With the advent of the school year come many things – classes, homework, exams – like all universities. However, attending a music school means that these things are accompanied by things like practicing and the beginning of another several months of spectacular concerts. This includes, of course, concerts by Eastman School of Music students, the Rochester Philharmonic Orchestra and many other guest artists.

As with every year, there will be performances by the Eastman wind ensembles, orchestras and chorales, which all have their opening concerts at the end of this month.

Musica Nova will perform a concert in celebration of Charles Wuorinen’s 65th birthday. Additionally, there will be concerts by the Gamelan Lila Muni, Ossia, and both the Jazz Ensemble and the New Jazz Ensemble.

This November, the Eastman Opera Theatre, directed by Steven Daigle, will perform Stephen Sondheim’s “Sweeney Todd,” the story of a barber in London during the mid-19th century.

This spring, they will perform both “Dialogues of the Carmelites,” with music by Francis Poulenc, and also “Susannah,” by the American composer and librettist Carlisle Floyd, much later in the semester.

The four Eastman Concert Series will continue to bring excellent music to Kilbourn Hall. The World Music Series will sponsor four concerts this year, including both Odadaa! and Darma, featuring Eyal Sela, this fall.

Additionally, both the Kilbourn and Eastman-Ranlet Series will include concerts by artists such as pianist Richard Goode and flutist Mini Stillman, not to mention Eastman’s own Quartet in Residence, the Ying Quartet.

The Faculty Artist Series will consist of 20 concerts spread throughout this school year, featuring Eastman faculty members such as tenor Robert Swensen, clarinetist and saxophonist Ramon Ricker and pianist Rebecca Penneys this fall.

The Eastman Jazz Quartet and jazz artists Tony Caramia and Mark Kellogg will also perform this spring.

Expanding beyond Eastman musicians, a performance of Lully’s comic work “Le Carnaval Mascarade,” will bring together students from Cornell University and Eastman in two performances at the beginning of October.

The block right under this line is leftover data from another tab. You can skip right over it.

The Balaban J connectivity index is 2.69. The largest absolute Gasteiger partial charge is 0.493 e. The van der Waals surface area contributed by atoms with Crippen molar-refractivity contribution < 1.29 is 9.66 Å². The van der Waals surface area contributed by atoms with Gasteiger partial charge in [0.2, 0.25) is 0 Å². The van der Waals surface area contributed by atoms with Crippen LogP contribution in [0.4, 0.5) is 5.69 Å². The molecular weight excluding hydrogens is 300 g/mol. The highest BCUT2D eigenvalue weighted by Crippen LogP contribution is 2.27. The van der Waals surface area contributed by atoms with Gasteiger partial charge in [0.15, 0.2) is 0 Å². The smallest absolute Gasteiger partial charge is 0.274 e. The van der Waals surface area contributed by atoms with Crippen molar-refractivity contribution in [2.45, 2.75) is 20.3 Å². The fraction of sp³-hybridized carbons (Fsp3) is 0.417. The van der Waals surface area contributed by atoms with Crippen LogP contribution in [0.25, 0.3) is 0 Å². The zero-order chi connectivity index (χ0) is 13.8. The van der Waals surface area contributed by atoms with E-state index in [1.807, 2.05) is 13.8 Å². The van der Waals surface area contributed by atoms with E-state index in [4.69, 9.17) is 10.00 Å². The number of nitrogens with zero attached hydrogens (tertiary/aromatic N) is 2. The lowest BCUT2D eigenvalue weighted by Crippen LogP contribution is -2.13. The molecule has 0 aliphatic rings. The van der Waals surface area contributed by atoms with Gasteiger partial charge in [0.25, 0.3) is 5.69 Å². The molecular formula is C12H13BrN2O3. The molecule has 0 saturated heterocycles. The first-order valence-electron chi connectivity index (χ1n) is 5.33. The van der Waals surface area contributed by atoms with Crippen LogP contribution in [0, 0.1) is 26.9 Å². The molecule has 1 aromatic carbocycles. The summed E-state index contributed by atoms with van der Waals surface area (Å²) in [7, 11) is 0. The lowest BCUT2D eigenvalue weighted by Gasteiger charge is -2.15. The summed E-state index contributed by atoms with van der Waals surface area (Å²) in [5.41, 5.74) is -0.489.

The piece, which is sung in four languages, “looks like a ballet and sounds like an opera,” according to Cornell professor of music Rebecca Harris-Warrick, producer of the performance.

The Rochester Philharmonic Orchestra, conducted by Christopher Seaman, will also have a whirlwind season this year. The season opens with a concert featuring renowned pianist Emanuel Ax, performing works by Beethoven and Franck.

Another concert titled “Tomorrow’s Talent” will feature select Eastman students performing with the RPO.

Later on this winter, pianist Terrence Wilson will return to perform John Corigliano’s Piano Concerto with the RPO. There will be a “Tribute to Nat King Cole,” featuring the John Pizzarelli trio.

RPO audiences will also be treated to “An Evening with Comedian Robert Klein” and “An Evening with Randy Newman” this season. Violist Nokuthula Ngwenyama will perform the Walton “Viola Concerto” with the RPO this November.

Throughout the season, other well-known conductors such as Joseph Silverstein and Daniel Hege will take a turn at conducting the orchestra in programs titled “Master & Prodigy” and “American Impressions,” respectively. And, of course, there will be many other great concerts not mentioned here.

Outside the walls of Eastman, students can trek to the Downtown United Presbyterian Church, where the Rochester Bach Festival will be presenting “50 Cantatas for 50 Years,” a series of four concerts throughout the fall featuring groups such as the Nazareth College Choir and the Rochester Bach Festival Chorus.

Looking for something or someone besides resident ensembles and musicians? On Nov. 9, comedian Bill Cosby will grace the stage of the Eastman Theatre. Trumpet player and former director of the Eastman Jazz Ensemble Chuck Mangione, whose 60th Birthday Bash Concert at the Eastman Theatre once raised $50,000 for charity, will perform in the Eastman Theatre on Dec. 13.

Needless to say, there are countless performances scheduled to take place this fall and next spring that have not even been mentioned here. The moral of the story? There’s no excuse for being bored this fall. In fact, there should even be a few concerts this fall that will be perfect excuses for not practicing.

Jansen can be reached at cjansen@campustimes.org.



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